A laywoman reads at Mass in the Casa Santa Marta in the Vatican in February 2020. (Photo: Vatican News)
"Holy Mother Church, ever deepening her contemplation and understanding of the mysteries of human salvation over the long course of history, has always taught in various, though sometimes veiled ways, that the Blessed Virgin Mary, Holy Mother of God, was the first human being, through the power of the Holy Spirit, to make her Son and our Savior, the Lord Jesus Christ, really and truly present to those who would become His disciples, during His earthly life and throughout all ages until the end of time."
One day, in maybe 50 or 100 years from now, those words, or others similar to them but probably even lengthier, will be the preamble to the papal encyclical or conciliar document that will finally open the ordained priesthood to women.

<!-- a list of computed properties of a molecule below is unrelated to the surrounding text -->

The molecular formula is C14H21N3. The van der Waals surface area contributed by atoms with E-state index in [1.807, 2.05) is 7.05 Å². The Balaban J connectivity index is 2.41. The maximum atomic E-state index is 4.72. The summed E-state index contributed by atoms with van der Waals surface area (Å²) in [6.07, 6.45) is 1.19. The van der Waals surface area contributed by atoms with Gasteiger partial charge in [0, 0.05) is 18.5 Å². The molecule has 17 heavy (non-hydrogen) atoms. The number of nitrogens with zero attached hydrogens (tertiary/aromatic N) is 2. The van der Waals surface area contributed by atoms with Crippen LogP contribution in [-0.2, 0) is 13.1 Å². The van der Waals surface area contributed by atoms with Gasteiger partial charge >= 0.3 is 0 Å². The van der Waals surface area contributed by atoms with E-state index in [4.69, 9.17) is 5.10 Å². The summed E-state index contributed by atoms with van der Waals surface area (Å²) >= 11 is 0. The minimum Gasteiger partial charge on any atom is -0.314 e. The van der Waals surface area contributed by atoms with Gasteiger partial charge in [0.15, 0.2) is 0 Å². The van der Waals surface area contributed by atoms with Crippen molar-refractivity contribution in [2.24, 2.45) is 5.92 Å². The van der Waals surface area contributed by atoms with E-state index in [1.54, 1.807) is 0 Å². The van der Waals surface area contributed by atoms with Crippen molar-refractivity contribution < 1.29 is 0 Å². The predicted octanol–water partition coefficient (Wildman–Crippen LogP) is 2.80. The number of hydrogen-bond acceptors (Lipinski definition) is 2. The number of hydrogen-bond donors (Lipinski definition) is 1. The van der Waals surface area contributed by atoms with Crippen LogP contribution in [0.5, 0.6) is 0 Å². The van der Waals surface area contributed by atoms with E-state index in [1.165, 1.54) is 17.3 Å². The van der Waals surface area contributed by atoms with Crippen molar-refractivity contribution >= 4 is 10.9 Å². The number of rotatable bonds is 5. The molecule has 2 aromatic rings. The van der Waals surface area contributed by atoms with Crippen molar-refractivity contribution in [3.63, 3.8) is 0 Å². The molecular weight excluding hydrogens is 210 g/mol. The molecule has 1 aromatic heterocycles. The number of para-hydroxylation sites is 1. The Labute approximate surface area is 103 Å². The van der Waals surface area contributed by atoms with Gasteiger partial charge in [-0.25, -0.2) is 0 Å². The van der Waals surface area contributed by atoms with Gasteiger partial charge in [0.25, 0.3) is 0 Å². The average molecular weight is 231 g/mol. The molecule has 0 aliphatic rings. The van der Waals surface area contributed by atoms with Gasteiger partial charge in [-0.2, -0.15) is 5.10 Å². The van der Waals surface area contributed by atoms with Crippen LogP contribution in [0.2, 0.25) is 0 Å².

Women's ordination is going to happen eventually because the Church has not been able to come up with a single convincing argument to justify its continued perpetuation of institutional and institutionalized misogyny, except to say, "We've always done it this way."
But when the Church finally rids itself of a sufficient number of clerics and clericalists who are defending the Church's relegation of women to second-class citizenship, there will be a pope or ecumenical council — probably with number of married bishops — who will have the courage and holy will to finally approve a female priesthood.